The drive towards electrification has brought a new series of challenges in the automotive world. The need of supporting and protecting the battery modules requires the fulfillment of contrasting objectives. Those are to provide sufficient robustness and stiffness at a low weight while at the same time keeping the costs low. One class of material that promises to meet such requirements is C-SMC (carbon fibre sheet moulding compound). These consists of chips of prepreg fibers that are randomly laid onto a plane and initially compacted into mats.
These mats can be cut to side to match the geometry needed. Stiff, light and with the possibility to be formed through pressing, if used in an industrial (automated) environment, it can be a viable alternative to steel and aluminum solutions. With C-SMC the battery case could be designed to incorporate multiple functions such as the thermal management and crash protection with integration into the structure. The simulation of the whole battery system enhanced the design process with the prediction of the mechanical behavior under normal operating conditions and in crash events. Material tests were performed to assess the dynamic response of the material implemented. Advanced non-linear material models and damage evolution methods based on experimental data were used.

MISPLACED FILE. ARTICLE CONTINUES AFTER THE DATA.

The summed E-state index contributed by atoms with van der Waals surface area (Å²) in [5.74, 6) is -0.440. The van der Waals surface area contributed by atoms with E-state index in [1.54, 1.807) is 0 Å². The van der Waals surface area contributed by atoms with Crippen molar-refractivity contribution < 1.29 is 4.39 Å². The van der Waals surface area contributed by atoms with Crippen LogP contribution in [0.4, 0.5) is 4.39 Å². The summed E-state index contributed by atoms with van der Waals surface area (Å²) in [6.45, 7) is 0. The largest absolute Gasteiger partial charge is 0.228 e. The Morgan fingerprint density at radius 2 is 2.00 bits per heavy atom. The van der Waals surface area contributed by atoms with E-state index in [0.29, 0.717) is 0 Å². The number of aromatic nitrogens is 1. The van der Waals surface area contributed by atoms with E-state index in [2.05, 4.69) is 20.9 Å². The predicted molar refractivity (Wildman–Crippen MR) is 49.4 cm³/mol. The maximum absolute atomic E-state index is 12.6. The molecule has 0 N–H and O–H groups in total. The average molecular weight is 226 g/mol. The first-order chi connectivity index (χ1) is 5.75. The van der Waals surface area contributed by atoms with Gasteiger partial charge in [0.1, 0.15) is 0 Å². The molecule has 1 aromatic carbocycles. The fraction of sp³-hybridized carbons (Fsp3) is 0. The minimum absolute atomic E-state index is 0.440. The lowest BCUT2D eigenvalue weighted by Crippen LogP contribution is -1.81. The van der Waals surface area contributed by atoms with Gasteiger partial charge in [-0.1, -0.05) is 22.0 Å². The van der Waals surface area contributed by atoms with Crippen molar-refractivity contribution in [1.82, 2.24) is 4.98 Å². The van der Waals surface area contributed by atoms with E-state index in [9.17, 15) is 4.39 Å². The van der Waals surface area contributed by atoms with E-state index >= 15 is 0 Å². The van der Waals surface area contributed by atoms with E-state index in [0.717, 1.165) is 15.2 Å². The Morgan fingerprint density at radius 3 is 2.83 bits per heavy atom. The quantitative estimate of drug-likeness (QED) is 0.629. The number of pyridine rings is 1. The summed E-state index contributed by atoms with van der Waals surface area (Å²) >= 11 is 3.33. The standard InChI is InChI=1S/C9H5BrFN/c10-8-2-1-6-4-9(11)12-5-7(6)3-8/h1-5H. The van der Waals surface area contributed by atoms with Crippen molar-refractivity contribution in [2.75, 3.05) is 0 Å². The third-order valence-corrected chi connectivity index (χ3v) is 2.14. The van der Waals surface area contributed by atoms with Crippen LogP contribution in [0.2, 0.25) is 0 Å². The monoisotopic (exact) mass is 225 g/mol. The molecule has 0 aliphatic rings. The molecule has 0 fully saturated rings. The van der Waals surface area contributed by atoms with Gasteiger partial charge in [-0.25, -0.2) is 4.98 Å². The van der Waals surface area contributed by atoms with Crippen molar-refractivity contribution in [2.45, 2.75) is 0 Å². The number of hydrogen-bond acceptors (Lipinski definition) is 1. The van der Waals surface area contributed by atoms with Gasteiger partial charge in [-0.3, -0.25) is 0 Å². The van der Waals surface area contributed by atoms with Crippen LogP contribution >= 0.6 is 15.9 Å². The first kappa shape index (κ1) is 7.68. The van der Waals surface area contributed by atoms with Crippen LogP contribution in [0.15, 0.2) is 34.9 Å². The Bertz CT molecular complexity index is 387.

The collaboration with our industrial partners and the expertise in the process simulation ensured the feasibility of the design as well as its production optimization. The positive outcome of the simulations exposed the full potential of adopting the C-SMC material as a choice for structural parts in EV, resulting in a lightweight although mechanically sound battery casing.
Innovative value of the work
C-SMC material use in the automotive world has been limited to rather simple and non-structural applications due to the lack of knowledge of advanced mechanical response. Thanks to the expertise and data gathered using laboratory tests (static and dynamic crash tests), as well as the experience coming from industrial partners, an innovative modelling strategy was devised. Modelling, simulation and production of the whole battery case took place. This work resulted in the creation of one of the biggest structural C-SMC component of its kind. After manufacturing, the whole battery case was tested for fire safety as well as crash protection.
Mr. Federico Coren, Tu Graz, Institut of Automotive Engineering, AUSTRIA; Mr. Philipp S. Stelzer, Institut für Polymer Product Engineering, Johannes Kepler University Linz - JKU, AUSTRIA